|Professor Sarah Stewart Johnson (PI)
I’m an assistant professor at Georgetown University and a visiting scientist at NASA’s Goddard Space Flight Center. I’m fortunate to get to work with some amazing people! At present, my lab includes:
I am a postdoctoral fellow investigating the evolution, adaptation and evidence of activity of microbial communities inhabiting extreme environments like Antarctica. My primary research interests lie in understanding how microbial communities assemble and function, and how they help shape the ecosystem.
I am a postdoctoral fellow working on the chemical and mineralogical composition of the Martian surface using the Sample Analysis at Mars (SAM) experiment onboard the Curiosity rover of the MSL mission. In particular, I am searching for organic molecules and biomarkers on Mars and investigating methods of their preservation in various kind of Martian minerals. In addition to data collected from SAM, I work with Martian analog samples from terrestrial environments. I recently received my Ph.D in specialty Astronomy and Astrophysics in France on a similar project. My daily laboratory experiments are physio-chemical analysis using pyrolysis and wet chemistry coupled to gas-chromatography mass-spectrometry. I try to replicate SAM conditions as closely as possible to help data interpretation and the search of organic matter. Besides work, I love hiking and taking pictures of the beautiful places, landscapes and people I meet during my trips.
I am a fourth-year undergraduate studying Biology and Business Administration, and I research the ancient microbial communities of Antarctica’s Dry Valleys in order to understand how life can survive in extreme environments. I am fascinated by astrophysics, space, and the diverse paradigms for thinking about life in extraterrestrial contexts. Besides in Regents 511, I can also be found cooking with my Magis Row housemates or geeking out about design and innovation over chai lattes.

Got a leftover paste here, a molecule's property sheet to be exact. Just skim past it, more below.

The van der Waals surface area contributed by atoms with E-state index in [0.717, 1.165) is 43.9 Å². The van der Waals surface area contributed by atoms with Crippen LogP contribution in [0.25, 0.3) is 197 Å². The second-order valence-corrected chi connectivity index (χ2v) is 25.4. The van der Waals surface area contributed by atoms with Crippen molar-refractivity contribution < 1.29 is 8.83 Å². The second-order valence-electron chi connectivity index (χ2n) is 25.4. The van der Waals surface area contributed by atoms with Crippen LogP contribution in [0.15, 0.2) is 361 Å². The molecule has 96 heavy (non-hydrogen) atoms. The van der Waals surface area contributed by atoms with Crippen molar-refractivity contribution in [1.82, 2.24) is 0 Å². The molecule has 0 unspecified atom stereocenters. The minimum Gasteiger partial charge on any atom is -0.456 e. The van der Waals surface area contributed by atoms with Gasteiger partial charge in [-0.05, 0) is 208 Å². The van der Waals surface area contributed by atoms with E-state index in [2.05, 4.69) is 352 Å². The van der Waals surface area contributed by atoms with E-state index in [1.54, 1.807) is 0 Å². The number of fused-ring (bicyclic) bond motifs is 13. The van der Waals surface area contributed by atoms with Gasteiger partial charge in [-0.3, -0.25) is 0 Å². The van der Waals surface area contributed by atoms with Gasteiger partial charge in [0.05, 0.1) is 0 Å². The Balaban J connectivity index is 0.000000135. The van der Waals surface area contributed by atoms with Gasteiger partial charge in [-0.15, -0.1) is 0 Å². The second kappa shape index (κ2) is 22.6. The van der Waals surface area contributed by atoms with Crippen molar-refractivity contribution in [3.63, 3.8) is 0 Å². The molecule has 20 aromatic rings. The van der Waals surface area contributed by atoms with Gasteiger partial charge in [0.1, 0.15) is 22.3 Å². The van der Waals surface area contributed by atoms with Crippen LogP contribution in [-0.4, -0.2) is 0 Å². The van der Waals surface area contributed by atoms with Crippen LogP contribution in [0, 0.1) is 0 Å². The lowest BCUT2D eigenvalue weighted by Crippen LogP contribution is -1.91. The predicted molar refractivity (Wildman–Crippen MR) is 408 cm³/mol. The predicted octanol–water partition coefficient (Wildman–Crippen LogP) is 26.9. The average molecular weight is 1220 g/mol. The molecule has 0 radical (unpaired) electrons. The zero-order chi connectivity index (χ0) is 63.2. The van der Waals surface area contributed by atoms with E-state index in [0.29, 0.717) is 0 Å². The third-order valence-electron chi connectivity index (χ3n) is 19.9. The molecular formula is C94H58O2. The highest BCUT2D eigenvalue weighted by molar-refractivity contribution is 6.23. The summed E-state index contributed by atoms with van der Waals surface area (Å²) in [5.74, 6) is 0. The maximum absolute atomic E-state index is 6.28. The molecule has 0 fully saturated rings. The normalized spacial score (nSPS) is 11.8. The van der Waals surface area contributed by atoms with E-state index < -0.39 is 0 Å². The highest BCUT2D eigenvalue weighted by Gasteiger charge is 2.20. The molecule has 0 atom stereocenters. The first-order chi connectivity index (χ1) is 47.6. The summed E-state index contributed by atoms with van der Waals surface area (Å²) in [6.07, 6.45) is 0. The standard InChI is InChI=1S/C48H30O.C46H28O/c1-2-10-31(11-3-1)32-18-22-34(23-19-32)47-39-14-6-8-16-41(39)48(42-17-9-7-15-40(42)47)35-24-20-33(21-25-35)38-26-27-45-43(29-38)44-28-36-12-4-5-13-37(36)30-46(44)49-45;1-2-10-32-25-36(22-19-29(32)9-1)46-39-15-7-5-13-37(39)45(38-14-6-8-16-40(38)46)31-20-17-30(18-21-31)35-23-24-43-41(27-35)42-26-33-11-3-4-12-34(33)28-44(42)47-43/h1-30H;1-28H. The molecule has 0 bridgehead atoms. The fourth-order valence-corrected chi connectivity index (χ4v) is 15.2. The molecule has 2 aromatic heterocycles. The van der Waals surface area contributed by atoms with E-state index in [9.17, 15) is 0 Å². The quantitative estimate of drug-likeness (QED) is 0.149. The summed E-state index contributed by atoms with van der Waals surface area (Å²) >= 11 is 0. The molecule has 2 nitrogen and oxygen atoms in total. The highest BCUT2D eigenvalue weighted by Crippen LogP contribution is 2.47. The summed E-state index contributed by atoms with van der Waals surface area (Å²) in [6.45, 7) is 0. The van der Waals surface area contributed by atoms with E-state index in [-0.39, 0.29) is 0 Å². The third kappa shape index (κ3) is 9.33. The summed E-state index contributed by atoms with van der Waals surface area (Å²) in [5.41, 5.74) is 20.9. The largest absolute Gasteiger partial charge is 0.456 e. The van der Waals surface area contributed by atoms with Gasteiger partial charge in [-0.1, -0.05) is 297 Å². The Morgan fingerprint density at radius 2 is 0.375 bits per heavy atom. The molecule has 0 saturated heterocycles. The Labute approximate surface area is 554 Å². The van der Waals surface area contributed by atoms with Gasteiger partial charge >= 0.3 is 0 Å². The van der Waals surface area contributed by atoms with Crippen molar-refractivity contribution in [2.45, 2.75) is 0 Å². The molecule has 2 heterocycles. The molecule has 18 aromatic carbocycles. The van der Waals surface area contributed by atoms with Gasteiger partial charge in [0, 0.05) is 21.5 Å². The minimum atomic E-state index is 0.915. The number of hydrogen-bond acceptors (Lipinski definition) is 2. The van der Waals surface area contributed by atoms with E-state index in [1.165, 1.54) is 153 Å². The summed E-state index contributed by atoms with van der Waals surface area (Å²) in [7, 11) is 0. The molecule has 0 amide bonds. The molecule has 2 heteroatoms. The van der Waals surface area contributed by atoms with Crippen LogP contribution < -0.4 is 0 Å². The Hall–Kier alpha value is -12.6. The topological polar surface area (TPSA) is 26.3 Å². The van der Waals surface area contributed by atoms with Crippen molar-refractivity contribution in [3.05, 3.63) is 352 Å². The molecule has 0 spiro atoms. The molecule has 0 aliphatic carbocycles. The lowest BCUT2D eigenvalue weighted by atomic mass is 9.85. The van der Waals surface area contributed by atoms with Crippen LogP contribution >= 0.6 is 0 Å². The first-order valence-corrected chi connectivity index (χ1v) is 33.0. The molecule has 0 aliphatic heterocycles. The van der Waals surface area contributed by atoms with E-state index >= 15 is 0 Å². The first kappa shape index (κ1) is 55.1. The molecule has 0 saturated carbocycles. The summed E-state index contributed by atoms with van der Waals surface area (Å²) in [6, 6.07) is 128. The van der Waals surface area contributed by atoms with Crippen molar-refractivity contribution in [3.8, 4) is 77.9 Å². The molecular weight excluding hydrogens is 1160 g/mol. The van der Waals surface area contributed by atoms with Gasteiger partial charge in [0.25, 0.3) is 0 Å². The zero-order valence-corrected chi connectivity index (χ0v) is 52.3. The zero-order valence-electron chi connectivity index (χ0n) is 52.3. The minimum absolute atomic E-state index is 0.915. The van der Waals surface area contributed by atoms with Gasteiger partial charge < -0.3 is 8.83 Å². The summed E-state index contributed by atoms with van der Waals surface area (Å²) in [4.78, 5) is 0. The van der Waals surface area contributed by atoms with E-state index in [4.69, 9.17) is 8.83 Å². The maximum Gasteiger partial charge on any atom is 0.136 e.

I’m an undergraduate in my final year majoring in Human Science in the School of Nursing Studies. While not an environmental biologist, I make my home in the Johnson lab studying the effects that the prolonged isolation of spaceflight could have on the human microbiome through extraplanetary habitation simulations such as NASA’s HI-SEAS IV project. Hopefully, this will be able to give us a little more information about how to live on other planets safely. Much of the rest of my time is spent in uniform, driving an ambulance for Georgetown EMS or daydreaming about my next travel destination.
I am an undergraduate summer research student participating in the Georgetown REU in Environmental Science. I just finished my second year studying Environmental Earth Sciences and Creative Writing at Washington University in St. Louis. During the year I work for Dr. Ray Arvidson doing remote sensing and data analysis of the Martian surface. This summer I will be focusing on studying biosignatures of silica deposits in the Atacama Desert. I am interested in astrobiology and geobiology, including how organisms interact with and shape environmental cycles. When not working, I love writing and reading stories, hiking, and discovering new places.
Lab alums include:
|Monica Soni||Savannah Fuqua||Allee Torres|